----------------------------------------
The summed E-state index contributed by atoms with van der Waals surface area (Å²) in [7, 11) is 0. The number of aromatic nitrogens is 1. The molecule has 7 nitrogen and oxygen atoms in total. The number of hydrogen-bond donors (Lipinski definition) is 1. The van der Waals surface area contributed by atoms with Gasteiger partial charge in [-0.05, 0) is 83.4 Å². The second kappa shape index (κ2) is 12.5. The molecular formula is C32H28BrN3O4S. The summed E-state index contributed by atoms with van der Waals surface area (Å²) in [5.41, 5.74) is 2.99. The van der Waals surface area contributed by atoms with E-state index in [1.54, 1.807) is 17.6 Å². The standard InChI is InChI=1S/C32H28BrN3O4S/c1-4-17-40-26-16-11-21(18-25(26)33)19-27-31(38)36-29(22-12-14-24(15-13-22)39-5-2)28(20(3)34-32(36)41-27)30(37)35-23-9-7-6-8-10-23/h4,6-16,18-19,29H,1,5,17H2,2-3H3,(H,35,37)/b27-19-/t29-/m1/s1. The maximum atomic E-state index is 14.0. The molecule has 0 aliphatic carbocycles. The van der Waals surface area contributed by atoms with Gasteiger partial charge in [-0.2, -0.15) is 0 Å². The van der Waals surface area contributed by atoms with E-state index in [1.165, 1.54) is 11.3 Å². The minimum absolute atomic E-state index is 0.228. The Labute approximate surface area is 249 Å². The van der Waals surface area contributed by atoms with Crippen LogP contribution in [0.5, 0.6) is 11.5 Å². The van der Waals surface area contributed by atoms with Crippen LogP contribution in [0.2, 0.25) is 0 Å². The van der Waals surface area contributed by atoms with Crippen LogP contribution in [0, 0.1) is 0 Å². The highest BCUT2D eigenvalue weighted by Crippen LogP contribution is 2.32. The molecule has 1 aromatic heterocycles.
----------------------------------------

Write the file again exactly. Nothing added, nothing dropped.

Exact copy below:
The summed E-state index contributed by atoms with van der Waals surface area (Å²) in [7, 11) is 0. The number of aromatic nitrogens is 1. The molecule has 7 nitrogen and oxygen atoms in total. The number of hydrogen-bond donors (Lipinski definition) is 1. The van der Waals surface area contributed by atoms with Gasteiger partial charge in [-0.05, 0) is 83.4 Å². The second kappa shape index (κ2) is 12.5. The molecular formula is C32H28BrN3O4S. The summed E-state index contributed by atoms with van der Waals surface area (Å²) in [5.41, 5.74) is 2.99. The van der Waals surface area contributed by atoms with E-state index in [1.54, 1.807) is 17.6 Å². The standard InChI is InChI=1S/C32H28BrN3O4S/c1-4-17-40-26-16-11-21(18-25(26)33)19-27-31(38)36-29(22-12-14-24(15-13-22)39-5-2)28(20(3)34-32(36)41-27)30(37)35-23-9-7-6-8-10-23/h4,6-16,18-19,29H,1,5,17H2,2-3H3,(H,35,37)/b27-19-/t29-/m1/s1. The maximum atomic E-state index is 14.0. The molecule has 0 aliphatic carbocycles. The van der Waals surface area contributed by atoms with Gasteiger partial charge in [-0.2, -0.15) is 0 Å². The van der Waals surface area contributed by atoms with E-state index in [1.165, 1.54) is 11.3 Å². The minimum absolute atomic E-state index is 0.228. The Labute approximate surface area is 249 Å². The van der Waals surface area contributed by atoms with Crippen LogP contribution in [0.5, 0.6) is 11.5 Å². The van der Waals surface area contributed by atoms with Crippen LogP contribution in [0.2, 0.25) is 0 Å². The van der Waals surface area contributed by atoms with Crippen LogP contribution in [0, 0.1) is 0 Å². The highest BCUT2D eigenvalue weighted by Crippen LogP contribution is 2.32. The molecule has 1 aromatic heterocycles.